I hate going to the doctor!
Going to the doctor means that I have to admit that there is a problem. 8 years ago I fell off a horse and broke my wrist. I have since learnt that your wrist is made up of 8 tiny bones. I broke one of those tiny bones called the scaphoid bone. Because it was only a small break in a small bone, I initially didn’t think that I had broken it. I just thought/hoped that it was probably a bad sprain. I spent the next 4 months living with the pain of a broken bone, hoping it would get better by itself…
I finally went to the doctor, had an x-ray and found out the truth.
It was only when I was willing to admit that there might be something wrong and seek the right help that I was able to begin the journey towards healing.
Now, I know that many of you are probably out there thinking ‘what an idiot. Why didn’t he just go to the doctor?’ Well the answer was that I didn’t want to face the reality of the situation. A broken bone meant that I couldn’t work for a while, probably some time in a cast, possibly added expenses etc.
As I read chapter 3 of divine I couldn’t help but see the parallels between my broken wrist and the way Fr James writes about the need to be honest with ourselves and acknowledge the pain that can often be present in the Church and its members.
Admitting there is a problem
This chapter is a raw and, at times, brutally honest look at some of the issues the Church is facing today; the pain of the sexual abuse scandals, the pain of seeing the Church in decline, the pain of unmet expectations of both priest and congregation and many other pains.
While reading I felt like I was getting an insight into the pain that is felt most particularly by our priests, the shepherds of our faith communities.
It was clear that the only way to move beyond this pain was to acknowledge it, to bring it into the light and to grieve it.
The brick wall
What struck me the most though was the pain that many priests feel after their ordination, when they enter into parish life. Fr James used the phrasing of flying 100 miles an hour into the “brick wall” of parish life.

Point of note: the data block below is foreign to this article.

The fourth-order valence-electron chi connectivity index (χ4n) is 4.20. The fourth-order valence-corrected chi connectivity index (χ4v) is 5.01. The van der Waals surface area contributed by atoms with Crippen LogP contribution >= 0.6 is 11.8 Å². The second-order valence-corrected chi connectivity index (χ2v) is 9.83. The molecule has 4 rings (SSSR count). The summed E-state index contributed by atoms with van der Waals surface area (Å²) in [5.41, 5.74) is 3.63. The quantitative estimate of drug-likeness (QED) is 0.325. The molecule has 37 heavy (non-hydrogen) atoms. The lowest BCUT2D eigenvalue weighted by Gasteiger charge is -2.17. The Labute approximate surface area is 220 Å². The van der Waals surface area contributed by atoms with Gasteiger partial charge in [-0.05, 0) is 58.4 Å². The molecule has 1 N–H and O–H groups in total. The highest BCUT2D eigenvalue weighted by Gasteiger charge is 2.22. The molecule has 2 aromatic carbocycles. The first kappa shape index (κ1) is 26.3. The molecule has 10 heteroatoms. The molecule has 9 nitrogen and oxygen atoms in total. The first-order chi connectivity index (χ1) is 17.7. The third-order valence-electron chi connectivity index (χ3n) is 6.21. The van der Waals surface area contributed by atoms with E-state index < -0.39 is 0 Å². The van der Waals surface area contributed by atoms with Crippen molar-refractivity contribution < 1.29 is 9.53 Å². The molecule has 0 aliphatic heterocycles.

It must be difficult for some of these men who have decided to give over their lives to serve the Church in this way, who have spent years studying, who come out of the seminary full of zeal, passion and fervour to then go into a parish setting where that passion and zeal and fervour may be seen as an unwanted intrusion into the status quo of the parish.
This challenge is animated by an anecdote in the book where Fr James is asking one of his parishioners to join an alpha group and the parishioner’s response is “Look Father, I am just not that religious”. If this is the message our priests are getting it is little wonder that their passion, zeal and fervour may wane over time.
It can certainly be a difficult thing to acknowledge and to talk about our pain. There are many reasons why it is just easier to go on as if there is nothing wrong, to simply limp through it. But as I discovered with my broken wrist, it is not until we name, acknowledge and grieve the pain and the loss that we suffer that the healing can actually begin.
We at the youth evangelisation office encourage you to join us in reading Divine Renovation.
Chapter 3 can be a bit of a hard read, but it is exciting to see what can happen in our faith communities when we have the courage to
ask some tough questions.
You can grab a copy from www.bookdepository.com/Divine>Renovation
Jeremy is the parish support officer for youth ministry
in the Archdiocese of Brisbane. He is married and has
an 8 month old son. Jeremy is passionate about
promoting the dignity of the family and the human person.